Robin Hood's Delight

There's some will talk of lords and knights,
Doun, a doun, a doun,
And some of yeomen good;
But I will tell you of Will Scarlòck,
Little John, and Robin Hood.
Doun, a doun, a doun, a doun.

They were outlaws, 'tis well known,
And men of a noble blood;
And many a time was their valour shown
In the forest of merry Sheerwood.

Upon a time it chanced so,
As Robin would have it be,
They all three would a walking go,
The pastime for to see.

And as they walked the forest along,
Upon a Midsummer day,
There was they aware of three keepèrs,
Clad all in green aray.

With brave long faucheons by their sides
And forrest-bills in hand,
They call'd aloud to those bold outlàws,
And charged them to stand.

Why, who are you, cry'd bold Robìn,
That ‘speak’ so boldly here?
“We three belong to King Henry,
And are keepers of his deer.”

The devil ‘you are!’ sayes Robin Hood,
I am sure that it is not so;
We be the keepers of this forrèst,
And that you soon shall know.

Come, your coats of green lay on the ground,
And so will we all three,
And take your swords and bucklers round,
And try the victory.

We be content, the keepers said,
We be three, and you no less,
Then why should we be of you afraid,
‘As’ we never did transgress?

“Why, if you be three keepers in this forrèst,
Then we be three rangers good,
And will make you know before you do go,
You meet with bold Robin Hood.”

“We be content, thou bold outlàw,
Our valour here to try,
And will make you know, before we do go,
We will fight before we will fly.

Then, come draw your swords, you bold outlàws,
No longer stand to prate,
But let us try it out with blows,
For cowards we do hate.

Here is one of us for Will Scarlòck,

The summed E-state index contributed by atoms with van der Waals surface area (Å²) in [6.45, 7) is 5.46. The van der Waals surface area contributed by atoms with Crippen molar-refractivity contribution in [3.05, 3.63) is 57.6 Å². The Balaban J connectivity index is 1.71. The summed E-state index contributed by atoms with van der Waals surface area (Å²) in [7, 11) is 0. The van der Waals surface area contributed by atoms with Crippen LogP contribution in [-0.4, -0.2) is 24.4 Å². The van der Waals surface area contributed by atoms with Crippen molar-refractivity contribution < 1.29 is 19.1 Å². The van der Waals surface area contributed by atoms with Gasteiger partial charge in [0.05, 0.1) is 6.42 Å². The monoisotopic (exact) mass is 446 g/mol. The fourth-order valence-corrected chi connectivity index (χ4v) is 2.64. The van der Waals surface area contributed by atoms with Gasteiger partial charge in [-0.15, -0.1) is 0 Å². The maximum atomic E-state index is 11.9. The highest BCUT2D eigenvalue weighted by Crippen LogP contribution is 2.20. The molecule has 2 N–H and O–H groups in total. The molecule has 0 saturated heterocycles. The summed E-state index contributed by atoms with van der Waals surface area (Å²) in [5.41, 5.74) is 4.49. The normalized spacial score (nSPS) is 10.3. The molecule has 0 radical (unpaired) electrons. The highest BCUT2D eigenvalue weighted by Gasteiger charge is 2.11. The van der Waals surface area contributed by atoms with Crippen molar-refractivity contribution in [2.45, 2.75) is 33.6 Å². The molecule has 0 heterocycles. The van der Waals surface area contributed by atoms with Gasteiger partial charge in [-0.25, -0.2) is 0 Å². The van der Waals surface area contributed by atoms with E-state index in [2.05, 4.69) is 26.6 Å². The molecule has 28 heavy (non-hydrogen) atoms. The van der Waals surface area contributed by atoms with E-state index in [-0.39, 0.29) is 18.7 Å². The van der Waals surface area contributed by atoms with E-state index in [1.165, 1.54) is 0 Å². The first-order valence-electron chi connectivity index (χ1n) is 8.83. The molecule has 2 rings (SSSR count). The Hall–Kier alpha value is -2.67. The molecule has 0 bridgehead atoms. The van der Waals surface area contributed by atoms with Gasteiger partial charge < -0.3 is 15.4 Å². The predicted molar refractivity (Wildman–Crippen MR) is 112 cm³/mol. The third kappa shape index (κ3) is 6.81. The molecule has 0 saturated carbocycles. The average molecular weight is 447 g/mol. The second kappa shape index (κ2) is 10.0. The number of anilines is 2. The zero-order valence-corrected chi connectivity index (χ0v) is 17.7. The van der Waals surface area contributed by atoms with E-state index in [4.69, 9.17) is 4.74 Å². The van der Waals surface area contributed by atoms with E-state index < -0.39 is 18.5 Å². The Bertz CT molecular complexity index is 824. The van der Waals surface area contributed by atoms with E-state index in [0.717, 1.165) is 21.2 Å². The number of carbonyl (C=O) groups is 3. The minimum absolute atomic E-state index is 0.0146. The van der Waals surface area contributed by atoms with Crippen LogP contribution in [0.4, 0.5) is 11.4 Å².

And another for Little John,
And I myself for Robin Hood,
Because he is stout and strong.”

So they fell to it hard and sore,
It was on a Midsummers day;
From eight of the clock till two and past,
They all shewed gallant play.

There Robin, and Will, and Little John,
They fought most manfully,
Till all their winde was spent and gone,
Then Robin aloud did cry:

O hold, O hold, cries bold Robìn,
I see you be stout men;
Let me blow one blast on my bugle-horn,
Then Ile fight with you again.

“That bargain's to make, bold Robin Hood,
Therefore we it deny;
Thy blast upon the bugle-horn
Cannot make us fight or fly.

Therefore fall on, or else be gone,
And yield to us the day:
It never shall be said that we are afraid
Of thee, nor thy yeomen gay.”

If that be so, cries bold Robìn,
Let me but know your names,
And in the forrest of merry Sheerwood,
I shall extol your fames.

And with our names, one of them said,
What hast thou here to do?
Except that you wilt fight it out,
Our names thou shalt not know.

We will fight no more, sayes bold Robìn,
You be men of valour stout;
Come and go with me to Nottingham,
And there we will fight it out.

With a but of sack we will bang it ‘about,’
To see who wins the day;
And for the cost make you no doubt,
I have gold ‘enough’ to pay.

And ever hereafter so long as we live,
We all will brethren be;
For I love these men with heart and hand,
That will fight and never flee.

So, away they went to Nottinghàm,
With sack to make amends;
For three days they the wine did chase,
And drank themselves good friends.
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